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I'm new to SML and I'm attempting to get the index of an item in a list. I know that using List.nth will give me the value of an item at a index position, but I want the index value. There may even be a built in function that I'm not aware of. In my case, the list will not contain duplicates so if the item is in the list I get the index, if not it returns ~1. Here is the code I have so far. It works, but I don't think it is very clean:

val L=[1,2,3,4,5];
val m=length L-1;
fun Index(item, m, L)=if m<0 then ~1 else
    if List.nth(L, m)=item then m else Index(item,m-1,L);
share|improve this question
What exactly is your question? I believe there is no standard function that does this explicitly, at least not in the List structure. As for cleaning up your code, I would suggest 1) using Option or an exception instead of returning ~1, 2) hide the parameter m by wrapping the function in an outer function, 3) use pattern matching on m to eliminate one conditional (if m < 0 ...) – waldrumpus Jul 24 '13 at 8:59
Thanks for the tips. The question was really, "What's the best way to do this?". It would be nice not to pass m into the function since it depends on the length of L anyways, but like I said I'm new to SML and not sure how to combine the two. The reason for the code is; I have two lists of different types that are related. The update of an item in list one requires the update of an item in the same position in the list two. I believe the List structure might provide something like this with "zip", but this is working for now. – One Freak Jul 24 '13 at 15:24

To elaborate on my previous comment, I suggest some changes for an implementation that fits better in the ML idiom:

fun index(item, xs) =
    fun index'(m, nil) = NONE
      | index'(m, x::xr) = if x = item then SOME m else index'(m + 1, xr)
    index'(0, xs)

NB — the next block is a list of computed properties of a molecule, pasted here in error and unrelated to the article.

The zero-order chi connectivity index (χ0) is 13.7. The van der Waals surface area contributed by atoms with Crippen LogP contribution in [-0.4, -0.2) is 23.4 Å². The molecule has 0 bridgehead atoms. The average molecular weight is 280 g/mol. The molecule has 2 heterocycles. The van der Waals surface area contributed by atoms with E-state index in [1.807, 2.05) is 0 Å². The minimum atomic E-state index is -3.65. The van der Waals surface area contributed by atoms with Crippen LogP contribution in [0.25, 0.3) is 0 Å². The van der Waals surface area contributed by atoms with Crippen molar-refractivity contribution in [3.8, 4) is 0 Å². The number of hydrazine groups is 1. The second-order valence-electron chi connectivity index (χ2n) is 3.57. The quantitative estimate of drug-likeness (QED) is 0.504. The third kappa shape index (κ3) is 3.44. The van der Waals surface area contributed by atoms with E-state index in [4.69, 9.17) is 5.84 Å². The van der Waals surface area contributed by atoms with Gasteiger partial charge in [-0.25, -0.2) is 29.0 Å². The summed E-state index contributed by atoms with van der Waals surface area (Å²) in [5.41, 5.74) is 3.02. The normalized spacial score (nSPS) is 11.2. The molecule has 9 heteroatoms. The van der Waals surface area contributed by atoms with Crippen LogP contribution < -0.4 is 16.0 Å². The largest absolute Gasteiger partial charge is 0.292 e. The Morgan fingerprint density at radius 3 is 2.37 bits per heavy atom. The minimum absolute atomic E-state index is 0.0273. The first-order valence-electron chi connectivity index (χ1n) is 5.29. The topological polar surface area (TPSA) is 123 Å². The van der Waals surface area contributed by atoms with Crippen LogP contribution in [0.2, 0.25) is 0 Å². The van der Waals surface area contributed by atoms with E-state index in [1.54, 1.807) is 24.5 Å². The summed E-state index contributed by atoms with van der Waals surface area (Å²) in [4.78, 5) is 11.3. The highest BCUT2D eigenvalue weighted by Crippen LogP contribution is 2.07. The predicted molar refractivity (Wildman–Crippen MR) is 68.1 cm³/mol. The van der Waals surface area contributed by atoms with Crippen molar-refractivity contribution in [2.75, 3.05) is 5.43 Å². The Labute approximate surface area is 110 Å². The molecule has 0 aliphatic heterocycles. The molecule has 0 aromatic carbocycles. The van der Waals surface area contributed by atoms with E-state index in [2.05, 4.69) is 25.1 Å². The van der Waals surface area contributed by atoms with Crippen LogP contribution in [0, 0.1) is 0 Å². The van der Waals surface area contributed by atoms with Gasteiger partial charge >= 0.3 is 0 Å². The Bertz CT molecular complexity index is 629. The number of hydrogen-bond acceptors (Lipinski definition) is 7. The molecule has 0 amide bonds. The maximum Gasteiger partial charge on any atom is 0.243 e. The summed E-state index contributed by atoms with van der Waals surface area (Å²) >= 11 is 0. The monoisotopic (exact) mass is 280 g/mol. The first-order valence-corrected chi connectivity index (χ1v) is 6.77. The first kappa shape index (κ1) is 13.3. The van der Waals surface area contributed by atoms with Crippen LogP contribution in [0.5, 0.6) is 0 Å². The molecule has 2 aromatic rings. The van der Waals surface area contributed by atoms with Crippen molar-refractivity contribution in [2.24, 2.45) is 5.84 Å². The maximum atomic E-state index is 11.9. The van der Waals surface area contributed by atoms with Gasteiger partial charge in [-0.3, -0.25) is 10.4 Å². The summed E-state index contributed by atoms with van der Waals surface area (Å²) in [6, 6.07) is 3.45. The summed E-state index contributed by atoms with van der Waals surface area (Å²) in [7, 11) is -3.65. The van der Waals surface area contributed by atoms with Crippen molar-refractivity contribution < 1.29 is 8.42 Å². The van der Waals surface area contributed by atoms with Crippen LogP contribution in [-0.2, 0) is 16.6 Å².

The individual changes are:

  • Have index return a value of type int option. NONE means the item is not in the list, SOME i means it is in the list, and the index of its first occurrence is i. This way, no special values (~1) need be used and the function's intended usage can be inferred from its type.
  • Hide the parameter m by renaming the function to index' and wrapping it into an outer function index that calls it with the appropriate arguments. The prime character (`) often indicates auxiliary values.
  • Use pattern matching on the list to get to the individual elements, eliminating the need for List.nth.

Also note that most commonly, function and variable names begin with a lowercase letter (index rather than Index), while capital letters are used for constructor constants (SOME) and the like.

share|improve this answer
Thank you for your thorough explanation. I have been seeing this idiom several times here in SO and couldn't understand the purpose of naming both inner and outer functions with same name. I tried to google it but it's hard to search for something you don't know what is it called. Thanks again! :) – Anne Lagang Mar 3 '14 at 7:27

I would like to propose a simpler and less efficient version of this index function. I agree that it is not as desirable to use exceptions rather than int option, and that it is not tail-recursive. But it is certainly easier to read and thus may serve as learning material:

fun index (x, []) = raise Subscript
  | index (x, y::ys) =
    if x = y then 0 else 1 + index (x, ys)
share|improve this answer

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